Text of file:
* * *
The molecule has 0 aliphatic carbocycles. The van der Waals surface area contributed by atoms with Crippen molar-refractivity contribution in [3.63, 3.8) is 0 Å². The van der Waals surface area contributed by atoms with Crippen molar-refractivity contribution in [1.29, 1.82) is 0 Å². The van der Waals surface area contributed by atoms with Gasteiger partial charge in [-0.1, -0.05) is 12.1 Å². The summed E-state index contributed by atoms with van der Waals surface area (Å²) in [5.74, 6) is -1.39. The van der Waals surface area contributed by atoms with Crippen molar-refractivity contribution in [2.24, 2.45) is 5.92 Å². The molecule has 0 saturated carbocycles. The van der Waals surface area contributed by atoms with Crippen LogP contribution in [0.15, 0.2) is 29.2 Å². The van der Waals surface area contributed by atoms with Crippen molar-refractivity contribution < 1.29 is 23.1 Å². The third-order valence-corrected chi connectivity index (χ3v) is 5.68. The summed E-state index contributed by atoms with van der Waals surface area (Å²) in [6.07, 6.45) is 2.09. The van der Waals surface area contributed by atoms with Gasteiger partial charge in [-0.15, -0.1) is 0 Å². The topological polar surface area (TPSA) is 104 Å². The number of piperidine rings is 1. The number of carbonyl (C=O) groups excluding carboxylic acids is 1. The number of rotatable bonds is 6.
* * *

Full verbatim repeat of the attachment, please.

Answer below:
The molecule has 0 aliphatic carbocycles. The van der Waals surface area contributed by atoms with Crippen molar-refractivity contribution in [3.63, 3.8) is 0 Å². The van der Waals surface area contributed by atoms with Crippen molar-refractivity contribution in [1.29, 1.82) is 0 Å². The van der Waals surface area contributed by atoms with Gasteiger partial charge in [-0.1, -0.05) is 12.1 Å². The summed E-state index contributed by atoms with van der Waals surface area (Å²) in [5.74, 6) is -1.39. The van der Waals surface area contributed by atoms with Crippen molar-refractivity contribution in [2.24, 2.45) is 5.92 Å². The molecule has 0 saturated carbocycles. The van der Waals surface area contributed by atoms with Crippen LogP contribution in [0.15, 0.2) is 29.2 Å². The van der Waals surface area contributed by atoms with Crippen molar-refractivity contribution < 1.29 is 23.1 Å². The third-order valence-corrected chi connectivity index (χ3v) is 5.68. The summed E-state index contributed by atoms with van der Waals surface area (Å²) in [6.07, 6.45) is 2.09. The van der Waals surface area contributed by atoms with Gasteiger partial charge in [-0.15, -0.1) is 0 Å². The topological polar surface area (TPSA) is 104 Å². The number of piperidine rings is 1. The number of carbonyl (C=O) groups excluding carboxylic acids is 1. The number of rotatable bonds is 6.